The bedroom is crossed by beams and graced by a skylight, installed by a previous owner. The effect is an updated take on Santa Fe style, at once modern and filled with Old World Charm. And the kitchen stove is a showplace within a showplace.
“That stove really is a piece of art,” enthuses Dan, who claims the room as his favorite in the house. “People just love the kitchen. They always gather there.” Pam’s favorite? “I really love the bathroom. It’s a simple, quiet, soothing space.”
Pam took the lead in determining color scheme and furniture placement, consulting Dan, who clearly defines his own role in the process: “I developed an approach that really seemed to work for us,” he says, smiling. “She would suggest a particular color scheme, for example, and I would say to her — and mean it — ‘I don’t think that will work, but I honestly believe that I’m wrong.’” So, was he? “Let’s just say that most times, Pam was right.”
Both Williamses rank their different neighborhood as perhaps the best feature of their new home. “We lived in a great neighborhood before,” Pam asserts. “It’s less than a mile away, but we really miss our friends there. What we love, though, is the change of people here. It’s just so diverse.” Dan agrees. “We have white-collar neighbors, blue-collar neighbors, white neighbors, Latino neighbors, gay neighbors, straight neighbors, Asian neighbors and African-American neighbors.”
Keeping it real
The Williamses state their concerns about the impact gentrification might have on some of Oak Cliff’s more diverse and vibrant neighborhoods. “As things change around here, we’re afraid that the property values will begin to push out regular people,” Dan states. “Gentrification is good, but we don’t want to lose the diversity.” Not ones to sit on the sidelines, the Williamses decided to put Pam’s creative talent — and their hard-won knowledge of the renovation process — to work for the benefit of the neighborhood, renovating a home up the street as the start of a potential new home-rehabilitation business.
Dan bills the purchase as a strategic move borne out of self-preservation. “We bought the real ugly duckling of our neighborhood,” Dan says. “I told Pam, ‘I’ll make you a deal. If I buy you a little house to start fixing up, will you leave me alone here?&rsquo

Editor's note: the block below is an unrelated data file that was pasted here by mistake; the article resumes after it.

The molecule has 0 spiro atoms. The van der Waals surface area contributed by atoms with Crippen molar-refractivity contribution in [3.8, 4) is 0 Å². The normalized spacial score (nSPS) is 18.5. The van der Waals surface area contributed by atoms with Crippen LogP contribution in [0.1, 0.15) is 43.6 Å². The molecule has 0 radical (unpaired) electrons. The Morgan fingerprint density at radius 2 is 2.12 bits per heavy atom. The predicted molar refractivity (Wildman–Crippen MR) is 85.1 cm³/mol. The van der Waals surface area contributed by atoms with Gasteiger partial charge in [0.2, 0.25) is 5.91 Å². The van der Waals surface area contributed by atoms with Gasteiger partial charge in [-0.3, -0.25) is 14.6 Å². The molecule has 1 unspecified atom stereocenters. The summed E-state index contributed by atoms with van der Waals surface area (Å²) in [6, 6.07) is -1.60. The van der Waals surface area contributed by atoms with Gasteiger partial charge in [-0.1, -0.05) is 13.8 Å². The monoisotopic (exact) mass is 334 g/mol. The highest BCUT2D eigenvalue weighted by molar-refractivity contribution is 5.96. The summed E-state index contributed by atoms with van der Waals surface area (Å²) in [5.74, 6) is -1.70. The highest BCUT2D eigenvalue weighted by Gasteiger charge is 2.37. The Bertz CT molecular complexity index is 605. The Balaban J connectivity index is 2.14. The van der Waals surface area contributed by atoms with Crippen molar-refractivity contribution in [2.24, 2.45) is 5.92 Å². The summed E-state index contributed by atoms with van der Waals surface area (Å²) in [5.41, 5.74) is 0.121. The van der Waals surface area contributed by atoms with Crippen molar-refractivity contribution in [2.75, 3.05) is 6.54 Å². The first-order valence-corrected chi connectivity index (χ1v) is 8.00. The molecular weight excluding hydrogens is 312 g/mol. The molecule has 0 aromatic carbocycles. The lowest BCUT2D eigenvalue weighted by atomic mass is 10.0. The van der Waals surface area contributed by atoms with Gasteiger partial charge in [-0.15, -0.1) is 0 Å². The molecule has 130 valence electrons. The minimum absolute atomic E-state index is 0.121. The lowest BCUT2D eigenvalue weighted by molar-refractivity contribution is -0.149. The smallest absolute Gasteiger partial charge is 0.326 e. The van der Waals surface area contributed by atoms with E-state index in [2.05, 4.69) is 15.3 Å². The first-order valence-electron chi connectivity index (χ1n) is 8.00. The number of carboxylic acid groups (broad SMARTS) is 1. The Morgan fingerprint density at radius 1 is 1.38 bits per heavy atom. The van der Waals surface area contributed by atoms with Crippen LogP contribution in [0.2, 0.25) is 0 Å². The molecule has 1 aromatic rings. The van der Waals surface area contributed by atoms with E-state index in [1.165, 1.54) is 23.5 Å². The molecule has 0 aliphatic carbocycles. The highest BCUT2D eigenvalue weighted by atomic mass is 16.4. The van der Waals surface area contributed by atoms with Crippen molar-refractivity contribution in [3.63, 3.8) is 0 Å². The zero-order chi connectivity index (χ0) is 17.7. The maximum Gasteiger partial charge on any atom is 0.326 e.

; She said yes.”
Pam poured her creative spirit into the venture, eventually selling the home earlier this year to a high-school teacher, his wife and two daughters. “It turned out beautifully,” Pam says. “We asked ourselves, can we do something that’s going to make this a better place to live? The family who bought the house was thrilled…so it appears that the answer is yes.”
The kids next door
The community-minded couple has also embraced their across-the-side-street neighbor, DISD’s Rosemont Elementary School. “Having a school across the street is a kick,” enthuses Pam. “The kids come by in uniform and they’re darling!”
They’ve befriended the school’s crossing guard, who has served for the four years they’ve lived by the school. “Some kids like to walk by and knock because they know our dogs will bark,” Pam reports. “She helps us keep some of the early-morning knocking to a minimum.”
They were also instrumental in securing the participation of the Rosemont Art Club in a fundraiser for the development of Kings Highway’s Stone Park. Several of Rosemont Elementary’s artists-in-residence donated pieces to the silent auction, helping make it a true neighborhood success story. “We purchased a lot of things that evening,” Pam says. “But, mostly, we bought art — the Rosemont student originals.”
The Williamses are so happy in their new home, you can’t help but wonder if they’d do it all again. “Absolutely,” Dan says. “The renovation was tough, but it never got so bad that there was a deal breaker.” How long will 805 North Montclair be home? “This is it for a long while,” Pam says. “It would be hard to go back to a traditional house now.”
Dan-Who-Doesn’t-Like-Change agrees. “We lived in our other house 16 years, and I’m already just as attached to this one.”